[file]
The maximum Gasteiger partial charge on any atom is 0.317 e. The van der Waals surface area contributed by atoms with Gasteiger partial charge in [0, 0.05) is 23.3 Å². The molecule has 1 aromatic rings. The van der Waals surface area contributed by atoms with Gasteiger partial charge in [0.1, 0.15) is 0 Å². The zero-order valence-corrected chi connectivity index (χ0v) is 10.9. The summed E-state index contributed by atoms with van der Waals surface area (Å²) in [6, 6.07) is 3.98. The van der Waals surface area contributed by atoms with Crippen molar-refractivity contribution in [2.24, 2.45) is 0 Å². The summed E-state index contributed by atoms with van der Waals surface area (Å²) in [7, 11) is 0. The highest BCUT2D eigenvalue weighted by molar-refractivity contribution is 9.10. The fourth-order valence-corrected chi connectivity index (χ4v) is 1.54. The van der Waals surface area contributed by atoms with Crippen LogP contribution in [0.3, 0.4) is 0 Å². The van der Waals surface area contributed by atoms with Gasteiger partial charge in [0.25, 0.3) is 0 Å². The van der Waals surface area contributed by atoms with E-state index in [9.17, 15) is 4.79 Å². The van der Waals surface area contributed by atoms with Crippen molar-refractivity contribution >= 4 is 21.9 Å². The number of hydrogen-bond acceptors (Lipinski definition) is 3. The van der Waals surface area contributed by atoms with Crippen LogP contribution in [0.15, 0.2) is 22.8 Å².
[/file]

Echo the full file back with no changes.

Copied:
The maximum Gasteiger partial charge on any atom is 0.317 e. The van der Waals surface area contributed by atoms with Gasteiger partial charge in [0, 0.05) is 23.3 Å². The molecule has 1 aromatic rings. The van der Waals surface area contributed by atoms with Gasteiger partial charge in [0.1, 0.15) is 0 Å². The zero-order valence-corrected chi connectivity index (χ0v) is 10.9. The summed E-state index contributed by atoms with van der Waals surface area (Å²) in [6, 6.07) is 3.98. The van der Waals surface area contributed by atoms with Crippen molar-refractivity contribution in [2.24, 2.45) is 0 Å². The summed E-state index contributed by atoms with van der Waals surface area (Å²) in [7, 11) is 0. The highest BCUT2D eigenvalue weighted by molar-refractivity contribution is 9.10. The fourth-order valence-corrected chi connectivity index (χ4v) is 1.54. The van der Waals surface area contributed by atoms with Crippen LogP contribution in [0.3, 0.4) is 0 Å². The van der Waals surface area contributed by atoms with Gasteiger partial charge in [0.25, 0.3) is 0 Å². The van der Waals surface area contributed by atoms with E-state index in [9.17, 15) is 4.79 Å². The van der Waals surface area contributed by atoms with Crippen molar-refractivity contribution >= 4 is 21.9 Å². The number of hydrogen-bond acceptors (Lipinski definition) is 3. The van der Waals surface area contributed by atoms with Crippen LogP contribution in [0.15, 0.2) is 22.8 Å².